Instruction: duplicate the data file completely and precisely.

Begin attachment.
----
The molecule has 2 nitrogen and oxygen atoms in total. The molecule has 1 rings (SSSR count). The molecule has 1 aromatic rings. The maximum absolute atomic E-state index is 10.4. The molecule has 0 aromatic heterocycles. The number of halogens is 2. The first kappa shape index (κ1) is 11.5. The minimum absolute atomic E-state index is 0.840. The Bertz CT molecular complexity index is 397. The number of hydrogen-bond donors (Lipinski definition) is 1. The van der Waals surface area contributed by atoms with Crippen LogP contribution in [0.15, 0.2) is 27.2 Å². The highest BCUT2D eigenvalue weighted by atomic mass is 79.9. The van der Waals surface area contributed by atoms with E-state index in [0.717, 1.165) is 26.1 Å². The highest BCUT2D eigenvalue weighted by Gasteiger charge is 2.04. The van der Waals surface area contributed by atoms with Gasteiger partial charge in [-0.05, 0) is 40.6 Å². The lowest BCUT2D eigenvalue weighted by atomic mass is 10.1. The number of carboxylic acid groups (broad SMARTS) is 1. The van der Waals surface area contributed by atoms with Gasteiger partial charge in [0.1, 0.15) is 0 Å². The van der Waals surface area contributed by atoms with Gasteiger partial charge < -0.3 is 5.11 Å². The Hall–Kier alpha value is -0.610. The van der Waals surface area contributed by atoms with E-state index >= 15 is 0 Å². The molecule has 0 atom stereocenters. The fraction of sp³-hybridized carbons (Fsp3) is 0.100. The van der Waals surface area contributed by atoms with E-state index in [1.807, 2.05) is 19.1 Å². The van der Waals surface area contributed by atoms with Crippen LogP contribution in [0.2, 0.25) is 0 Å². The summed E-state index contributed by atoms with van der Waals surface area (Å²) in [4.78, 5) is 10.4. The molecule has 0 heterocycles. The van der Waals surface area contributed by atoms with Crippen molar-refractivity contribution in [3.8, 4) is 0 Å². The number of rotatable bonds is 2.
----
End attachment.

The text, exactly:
The molecule has 2 nitrogen and oxygen atoms in total. The molecule has 1 rings (SSSR count). The molecule has 1 aromatic rings. The maximum absolute atomic E-state index is 10.4. The molecule has 0 aromatic heterocycles. The number of halogens is 2. The first kappa shape index (κ1) is 11.5. The minimum absolute atomic E-state index is 0.840. The Bertz CT molecular complexity index is 397. The number of hydrogen-bond donors (Lipinski definition) is 1. The van der Waals surface area contributed by atoms with Crippen LogP contribution in [0.15, 0.2) is 27.2 Å². The highest BCUT2D eigenvalue weighted by atomic mass is 79.9. The van der Waals surface area contributed by atoms with E-state index in [0.717, 1.165) is 26.1 Å². The highest BCUT2D eigenvalue weighted by Gasteiger charge is 2.04. The van der Waals surface area contributed by atoms with Gasteiger partial charge in [-0.05, 0) is 40.6 Å². The lowest BCUT2D eigenvalue weighted by atomic mass is 10.1. The number of carboxylic acid groups (broad SMARTS) is 1. The van der Waals surface area contributed by atoms with Gasteiger partial charge in [0.1, 0.15) is 0 Å². The van der Waals surface area contributed by atoms with Gasteiger partial charge < -0.3 is 5.11 Å². The Hall–Kier alpha value is -0.610. The van der Waals surface area contributed by atoms with E-state index >= 15 is 0 Å². The molecule has 0 atom stereocenters. The fraction of sp³-hybridized carbons (Fsp3) is 0.100. The van der Waals surface area contributed by atoms with E-state index in [1.807, 2.05) is 19.1 Å². The van der Waals surface area contributed by atoms with Crippen LogP contribution in [0.2, 0.25) is 0 Å². The summed E-state index contributed by atoms with van der Waals surface area (Å²) in [4.78, 5) is 10.4. The molecule has 0 heterocycles. The van der Waals surface area contributed by atoms with Crippen molar-refractivity contribution in [3.8, 4) is 0 Å². The number of rotatable bonds is 2.